By James Rogers
This match was always going to be decided on the serve; it just wasn’t clear whose serve that would be. Madison Keys and CoCo Vandeweghe -- a study in similarities on court and contrasts off -- traded momentum shifts and the rare service break in a 1 hour 56 minute first-round match at Cincinnati on Monday. The Americans, who dictate with first serves and huge returns, are arguably the most likely Americans under 30 to win a Slam; they are also both prone to wild swings in concentration and accuracy.
In this rematch of the Stanford final -- which Keys won in two tight sets -- it was easy to appreciate both players’ intensity and power off the ground. Keys came out of the gate strong, pounding returns to earn a break in the third game. At one point in the first set, 14 straight points were won by the server (two holds at love for Keys, one for Vandeweghe). Both players protected their serves with ease after Madison’s early break, but Keys and her ground game drew sloppy errors from CoCo to decide the set.
Vandeweghe pounced to a 3-0 lead in the second set after breaking Keys’ serve. CoCo did a good job to stay tight to the baseline, her aggression forcing Madison to produce a rash of errors. Serving for the set at 5-3, Vandeweghe scrambled to return an overhead smash by Keys and finished the point with a brilliant pass. She won the set with a 117 mph unreturnable serve.
The third set saw Madison race to a 3-0 lead, aided by a few poorly timed double faults from this year’s Australian Open semifinalist. At that point, Madison couldn’t miss; even her mishits clipped the lines. Despite CoCo’s comeback to tie the set at three games apiece, it was Keys’ serve that would ultimately decide the match.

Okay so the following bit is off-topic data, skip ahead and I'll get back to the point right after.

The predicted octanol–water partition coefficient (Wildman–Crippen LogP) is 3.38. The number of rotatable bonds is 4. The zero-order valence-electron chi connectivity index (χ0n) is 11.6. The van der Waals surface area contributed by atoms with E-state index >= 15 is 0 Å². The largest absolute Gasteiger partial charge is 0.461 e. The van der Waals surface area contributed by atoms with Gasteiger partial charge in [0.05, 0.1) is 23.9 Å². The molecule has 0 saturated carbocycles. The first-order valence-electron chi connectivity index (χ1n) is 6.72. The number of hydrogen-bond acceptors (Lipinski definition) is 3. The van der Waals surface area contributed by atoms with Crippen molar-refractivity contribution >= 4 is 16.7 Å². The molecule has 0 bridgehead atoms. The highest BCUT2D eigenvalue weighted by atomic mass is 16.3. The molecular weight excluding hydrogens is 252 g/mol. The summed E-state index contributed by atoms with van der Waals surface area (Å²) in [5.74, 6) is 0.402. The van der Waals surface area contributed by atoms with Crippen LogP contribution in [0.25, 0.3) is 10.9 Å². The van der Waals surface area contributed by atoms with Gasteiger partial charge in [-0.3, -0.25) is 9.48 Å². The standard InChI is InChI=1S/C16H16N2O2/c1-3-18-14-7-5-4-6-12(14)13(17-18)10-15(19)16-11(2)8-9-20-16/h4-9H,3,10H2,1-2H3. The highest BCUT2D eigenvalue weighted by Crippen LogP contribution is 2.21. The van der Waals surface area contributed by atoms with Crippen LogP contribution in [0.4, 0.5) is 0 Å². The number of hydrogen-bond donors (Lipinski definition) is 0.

At 5-3, CoCo saved three straight match points, but Madison closed her out 6-3 to bring their head-to-head to 2-0. After the match Madison noted, “It’s never easy to play a friend.” The two shared a warm embrace at net after the match, like they did two weeks ago in Stanford, and it was Keys who was again the victor.
Keys’ serve guided her through the tensest moments of the third set. It got her out of trouble when Vandeweghe erased Keys’ 3-0 lead: “In my head I was just thinking, you’re back on serve. It’s back even, and just focus on your serve and see if you get any chances in return games. And luckily I did.”
That game plan can be exciting in its simplicity. There is a terrible beauty to 115 mph serves, to Madison’s graceful ball toss with her palm raised toward the heavens, to CoCo’s menacing forward motion. Women’s tennis must always defend itself on many fronts, from style to athleticism to economics. But, Keys and Vandeweghe led the night session in a tournament marred by withdrawals, reminding fans that American women’s tennis is thriving. There was magic tonight in two women facing off, thumping the stitching out of the ball, sounding their yawps over the rooftops of American tennis.